The Fayette County Courthouse is a late 19th century Romanesque Revival-Style courthouse that features intricate carvings along the building's exterior along with stone arches and porches. The courthouses was built between 1894 and 1895 under the vision of Wheeling architects Edward Bates Franzheim and Millard Giesey. Three additions were made to the building in 1948, 1958, and 1976. The bell tower features cast-iron stairs that lead up the historic bell, cast in 1895, and continues to operate on days when court is in session.
The town of Fayetteville was originally named Vandalia when Fayette County was organized by the state of Virginia in 1838. The first county
courthouse was built in Vandalia in 1838, and was completed seven years
after the county's organization, but the building was destroyed in the Civil War.
The next courthouse was a small frame building, but eventually proved
insufficient and was replaced by a courthouse made of brick and stone by
architect Frank Davis in 1887. This building burned down in April of 1893, which led to the construction of the current courthouse in May of 1894, and
was completed on November 22, 1895. The architects hired to design the new courthouse were Edward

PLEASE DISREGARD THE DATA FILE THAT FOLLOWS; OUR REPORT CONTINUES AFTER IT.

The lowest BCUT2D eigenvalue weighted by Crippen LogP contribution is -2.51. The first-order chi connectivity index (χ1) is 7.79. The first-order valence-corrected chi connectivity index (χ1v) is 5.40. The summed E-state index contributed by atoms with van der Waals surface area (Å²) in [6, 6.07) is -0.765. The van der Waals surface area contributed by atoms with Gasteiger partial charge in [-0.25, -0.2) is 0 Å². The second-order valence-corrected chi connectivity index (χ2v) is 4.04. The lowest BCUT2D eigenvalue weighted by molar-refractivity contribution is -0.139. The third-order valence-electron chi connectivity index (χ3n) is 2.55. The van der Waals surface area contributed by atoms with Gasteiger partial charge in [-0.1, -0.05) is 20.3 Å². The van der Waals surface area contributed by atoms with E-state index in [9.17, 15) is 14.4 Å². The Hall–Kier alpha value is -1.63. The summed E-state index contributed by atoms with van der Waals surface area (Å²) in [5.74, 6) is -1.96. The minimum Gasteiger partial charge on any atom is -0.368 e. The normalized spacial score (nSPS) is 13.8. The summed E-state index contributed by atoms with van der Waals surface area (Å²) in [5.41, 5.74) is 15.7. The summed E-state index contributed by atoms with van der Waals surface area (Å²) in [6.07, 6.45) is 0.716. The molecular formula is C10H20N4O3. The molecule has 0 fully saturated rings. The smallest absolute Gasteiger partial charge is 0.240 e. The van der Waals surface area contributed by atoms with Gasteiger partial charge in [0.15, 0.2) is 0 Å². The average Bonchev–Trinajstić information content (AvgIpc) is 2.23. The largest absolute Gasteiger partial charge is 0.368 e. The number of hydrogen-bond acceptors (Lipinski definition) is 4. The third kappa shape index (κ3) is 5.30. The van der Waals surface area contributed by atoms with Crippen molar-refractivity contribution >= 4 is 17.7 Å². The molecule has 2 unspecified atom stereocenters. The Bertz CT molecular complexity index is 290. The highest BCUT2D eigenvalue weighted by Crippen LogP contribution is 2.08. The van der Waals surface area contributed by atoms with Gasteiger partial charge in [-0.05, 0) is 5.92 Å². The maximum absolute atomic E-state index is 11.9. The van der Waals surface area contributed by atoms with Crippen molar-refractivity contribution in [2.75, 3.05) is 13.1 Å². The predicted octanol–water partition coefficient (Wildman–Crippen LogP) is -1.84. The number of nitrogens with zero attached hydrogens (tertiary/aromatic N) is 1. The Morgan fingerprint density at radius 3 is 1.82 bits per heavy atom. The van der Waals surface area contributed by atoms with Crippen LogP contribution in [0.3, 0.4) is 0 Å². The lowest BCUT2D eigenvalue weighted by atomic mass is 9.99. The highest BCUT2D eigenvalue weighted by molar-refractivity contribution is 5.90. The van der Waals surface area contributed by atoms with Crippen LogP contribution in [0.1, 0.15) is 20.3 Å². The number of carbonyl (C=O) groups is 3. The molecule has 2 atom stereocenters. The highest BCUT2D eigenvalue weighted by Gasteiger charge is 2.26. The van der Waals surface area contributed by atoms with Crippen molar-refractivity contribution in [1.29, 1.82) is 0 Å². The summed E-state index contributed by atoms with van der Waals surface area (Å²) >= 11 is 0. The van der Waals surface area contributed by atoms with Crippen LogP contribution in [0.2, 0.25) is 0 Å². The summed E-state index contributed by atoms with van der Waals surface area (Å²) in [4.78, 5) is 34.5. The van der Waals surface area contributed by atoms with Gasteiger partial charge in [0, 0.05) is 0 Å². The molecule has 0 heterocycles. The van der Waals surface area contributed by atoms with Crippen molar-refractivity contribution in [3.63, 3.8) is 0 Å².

Fransheim and Millard Giesey of Wheeling. This courthouse was listed on National
Register of Historic Places on September 6, 1978.
The County Commissioners contracted with Samuel Bryan, Jr. of Harrisburg on April 12, 1846 for construction of a new courthouse. It was built in graceful Greek revival style with Ionic columnns across the front. The building measured 85 by 58 feet, with County Offices on the first floor and Court and Jury Rooms on the second. It was surmounted by an octagonal belfry which contained a large four-faced town clock. Atop its spire sat an 8-foot 2-inch statue of Lafayette carved out of poplar wood by Uniontown artist David Blythe. The new Courthouse opened in March 1847.
Disaster struck on February 4, 1845, when fire broke out in the Courthouse apparently starting in one of the stovepipes or chimneys. Two fire companies from Uniontown fought the flames but the fire was not contained and the roof and entire second story were destroyed. The records, however, were saved through the heroic efforts of townspeople and county employees. Court sessions were moved to the upper room of the John Dawson Law Building. This building still exists at the corner of Main and Court Streets.
Fayette County records, including marriages, dating from its formation in 1831
survive, while others, such as births and deaths, do not exist prior to 1866.
Fayette County has many significant gaps in its records, but for the most part, the dates of the missing records do not correspond to the war years or to the
courthouse fires. Some of the most extensive gaps in records are well after
Some alterations have been made to the
interior of the building, but still retains most of its original
design. Extensions have been added on to the rear of the building, each constructed
of brick to match the original work. Renovations and restorations have been set
in place to work on sections of the original brick, the front stone steps, and additional sealing throughout the building.